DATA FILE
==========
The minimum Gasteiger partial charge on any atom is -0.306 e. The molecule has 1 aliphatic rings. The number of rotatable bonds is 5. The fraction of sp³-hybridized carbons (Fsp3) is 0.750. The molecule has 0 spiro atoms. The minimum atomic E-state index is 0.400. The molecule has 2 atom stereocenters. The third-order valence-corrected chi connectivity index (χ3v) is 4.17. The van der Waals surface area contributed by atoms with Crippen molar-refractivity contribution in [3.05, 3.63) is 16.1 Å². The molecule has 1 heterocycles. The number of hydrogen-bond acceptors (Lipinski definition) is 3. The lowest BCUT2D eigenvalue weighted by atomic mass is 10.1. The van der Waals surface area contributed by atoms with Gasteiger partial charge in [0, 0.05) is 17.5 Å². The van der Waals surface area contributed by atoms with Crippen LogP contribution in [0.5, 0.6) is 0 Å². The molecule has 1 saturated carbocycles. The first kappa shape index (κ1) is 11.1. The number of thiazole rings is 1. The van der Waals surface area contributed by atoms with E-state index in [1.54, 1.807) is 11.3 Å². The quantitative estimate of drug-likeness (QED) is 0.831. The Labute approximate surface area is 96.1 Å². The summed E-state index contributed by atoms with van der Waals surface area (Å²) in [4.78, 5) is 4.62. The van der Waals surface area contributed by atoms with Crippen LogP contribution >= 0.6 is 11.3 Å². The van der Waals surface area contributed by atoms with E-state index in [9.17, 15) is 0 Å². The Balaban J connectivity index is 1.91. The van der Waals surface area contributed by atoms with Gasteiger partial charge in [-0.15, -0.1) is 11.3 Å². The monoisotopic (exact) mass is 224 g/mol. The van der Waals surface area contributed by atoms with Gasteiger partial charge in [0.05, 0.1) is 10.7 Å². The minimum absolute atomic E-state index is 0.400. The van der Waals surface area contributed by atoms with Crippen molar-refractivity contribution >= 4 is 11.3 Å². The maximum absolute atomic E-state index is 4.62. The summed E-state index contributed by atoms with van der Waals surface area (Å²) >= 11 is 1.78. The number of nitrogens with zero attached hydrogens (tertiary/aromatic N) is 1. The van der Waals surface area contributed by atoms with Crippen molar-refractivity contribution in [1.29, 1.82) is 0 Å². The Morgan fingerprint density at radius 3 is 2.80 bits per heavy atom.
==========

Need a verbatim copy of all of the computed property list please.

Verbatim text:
The minimum Gasteiger partial charge on any atom is -0.306 e. The molecule has 1 aliphatic rings. The number of rotatable bonds is 5. The fraction of sp³-hybridized carbons (Fsp3) is 0.750. The molecule has 0 spiro atoms. The minimum atomic E-state index is 0.400. The molecule has 2 atom stereocenters. The third-order valence-corrected chi connectivity index (χ3v) is 4.17. The van der Waals surface area contributed by atoms with Crippen molar-refractivity contribution in [3.05, 3.63) is 16.1 Å². The molecule has 1 heterocycles. The number of hydrogen-bond acceptors (Lipinski definition) is 3. The lowest BCUT2D eigenvalue weighted by atomic mass is 10.1. The van der Waals surface area contributed by atoms with Gasteiger partial charge in [0, 0.05) is 17.5 Å². The van der Waals surface area contributed by atoms with Crippen LogP contribution in [0.5, 0.6) is 0 Å². The molecule has 1 saturated carbocycles. The first kappa shape index (κ1) is 11.1. The number of thiazole rings is 1. The van der Waals surface area contributed by atoms with E-state index in [1.54, 1.807) is 11.3 Å². The quantitative estimate of drug-likeness (QED) is 0.831. The Labute approximate surface area is 96.1 Å². The summed E-state index contributed by atoms with van der Waals surface area (Å²) in [4.78, 5) is 4.62. The van der Waals surface area contributed by atoms with Crippen LogP contribution >= 0.6 is 11.3 Å². The van der Waals surface area contributed by atoms with E-state index in [9.17, 15) is 0 Å². The Balaban J connectivity index is 1.91. The van der Waals surface area contributed by atoms with Gasteiger partial charge in [-0.15, -0.1) is 11.3 Å². The monoisotopic (exact) mass is 224 g/mol. The van der Waals surface area contributed by atoms with Gasteiger partial charge in [0.05, 0.1) is 10.7 Å². The minimum absolute atomic E-state index is 0.400. The van der Waals surface area contributed by atoms with Crippen molar-refractivity contribution >= 4 is 11.3 Å². The maximum absolute atomic E-state index is 4.62. The summed E-state index contributed by atoms with van der Waals surface area (Å²) >= 11 is 1.78. The number of nitrogens with zero attached hydrogens (tertiary/aromatic N) is 1. The van der Waals surface area contributed by atoms with Crippen molar-refractivity contribution in [1.29, 1.82) is 0 Å². The Morgan fingerprint density at radius 3 is 2.80 bits per heavy atom.